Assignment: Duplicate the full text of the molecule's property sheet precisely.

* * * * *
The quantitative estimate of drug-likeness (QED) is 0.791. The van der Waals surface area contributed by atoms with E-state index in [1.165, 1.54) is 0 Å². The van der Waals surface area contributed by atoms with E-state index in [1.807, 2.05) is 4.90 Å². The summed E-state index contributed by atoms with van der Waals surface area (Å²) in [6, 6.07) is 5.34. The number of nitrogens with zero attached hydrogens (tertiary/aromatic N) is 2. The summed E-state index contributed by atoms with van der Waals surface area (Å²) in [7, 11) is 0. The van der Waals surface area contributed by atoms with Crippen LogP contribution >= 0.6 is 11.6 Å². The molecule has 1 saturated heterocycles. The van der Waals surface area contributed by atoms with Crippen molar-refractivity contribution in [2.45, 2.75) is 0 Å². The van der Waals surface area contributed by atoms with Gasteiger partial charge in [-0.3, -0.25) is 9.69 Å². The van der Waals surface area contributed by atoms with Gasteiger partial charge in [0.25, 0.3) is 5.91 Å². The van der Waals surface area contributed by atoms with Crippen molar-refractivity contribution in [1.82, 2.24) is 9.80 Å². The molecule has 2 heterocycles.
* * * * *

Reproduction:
The quantitative estimate of drug-likeness (QED) is 0.791. The van der Waals surface area contributed by atoms with E-state index in [1.165, 1.54) is 0 Å². The van der Waals surface area contributed by atoms with E-state index in [1.807, 2.05) is 4.90 Å². The summed E-state index contributed by atoms with van der Waals surface area (Å²) in [6, 6.07) is 5.34. The number of nitrogens with zero attached hydrogens (tertiary/aromatic N) is 2. The summed E-state index contributed by atoms with van der Waals surface area (Å²) in [7, 11) is 0. The van der Waals surface area contributed by atoms with Crippen LogP contribution >= 0.6 is 11.6 Å². The molecule has 1 saturated heterocycles. The van der Waals surface area contributed by atoms with Crippen molar-refractivity contribution in [2.45, 2.75) is 0 Å². The van der Waals surface area contributed by atoms with Gasteiger partial charge in [-0.3, -0.25) is 9.69 Å². The van der Waals surface area contributed by atoms with Gasteiger partial charge in [0.25, 0.3) is 5.91 Å². The van der Waals surface area contributed by atoms with Crippen molar-refractivity contribution in [1.82, 2.24) is 9.80 Å². The molecule has 2 heterocycles.